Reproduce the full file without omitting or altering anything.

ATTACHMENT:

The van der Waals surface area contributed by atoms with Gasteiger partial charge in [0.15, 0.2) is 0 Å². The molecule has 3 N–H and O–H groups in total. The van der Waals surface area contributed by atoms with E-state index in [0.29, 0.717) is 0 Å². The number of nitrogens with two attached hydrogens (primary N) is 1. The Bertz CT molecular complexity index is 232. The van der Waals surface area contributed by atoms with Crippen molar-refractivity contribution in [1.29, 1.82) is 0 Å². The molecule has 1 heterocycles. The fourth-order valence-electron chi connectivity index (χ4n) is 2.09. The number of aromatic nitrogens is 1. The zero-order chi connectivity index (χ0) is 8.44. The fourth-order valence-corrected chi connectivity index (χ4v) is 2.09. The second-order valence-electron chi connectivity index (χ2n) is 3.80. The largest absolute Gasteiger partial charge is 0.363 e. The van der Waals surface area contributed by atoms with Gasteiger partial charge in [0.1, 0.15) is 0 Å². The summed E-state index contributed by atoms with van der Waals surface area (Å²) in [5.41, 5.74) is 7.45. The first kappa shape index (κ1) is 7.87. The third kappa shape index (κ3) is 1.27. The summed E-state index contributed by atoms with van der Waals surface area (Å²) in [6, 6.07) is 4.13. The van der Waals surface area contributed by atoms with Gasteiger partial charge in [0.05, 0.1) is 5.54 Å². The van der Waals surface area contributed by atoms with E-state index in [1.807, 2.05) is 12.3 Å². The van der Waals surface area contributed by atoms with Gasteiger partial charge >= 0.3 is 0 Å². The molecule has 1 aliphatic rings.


The van der Waals surface area contributed by atoms with Gasteiger partial charge in [0.15, 0.2) is 0 Å². The molecule has 3 N–H and O–H groups in total. The van der Waals surface area contributed by atoms with E-state index in [0.29, 0.717) is 0 Å². The number of nitrogens with two attached hydrogens (primary N) is 1. The Bertz CT molecular complexity index is 232. The van der Waals surface area contributed by atoms with Crippen molar-refractivity contribution in [1.29, 1.82) is 0 Å². The molecule has 1 heterocycles. The fourth-order valence-electron chi connectivity index (χ4n) is 2.09. The number of aromatic nitrogens is 1. The zero-order chi connectivity index (χ0) is 8.44. The fourth-order valence-corrected chi connectivity index (χ4v) is 2.09. The second-order valence-electron chi connectivity index (χ2n) is 3.80. The largest absolute Gasteiger partial charge is 0.363 e. The van der Waals surface area contributed by atoms with Gasteiger partial charge in [0.1, 0.15) is 0 Å². The summed E-state index contributed by atoms with van der Waals surface area (Å²) in [5.41, 5.74) is 7.45. The first kappa shape index (κ1) is 7.87. The third kappa shape index (κ3) is 1.27. The summed E-state index contributed by atoms with van der Waals surface area (Å²) in [6, 6.07) is 4.13. The van der Waals surface area contributed by atoms with Gasteiger partial charge in [0.05, 0.1) is 5.54 Å². The van der Waals surface area contributed by atoms with E-state index in [1.807, 2.05) is 12.3 Å². The van der Waals surface area contributed by atoms with Gasteiger partial charge >= 0.3 is 0 Å². The molecule has 1 aliphatic rings.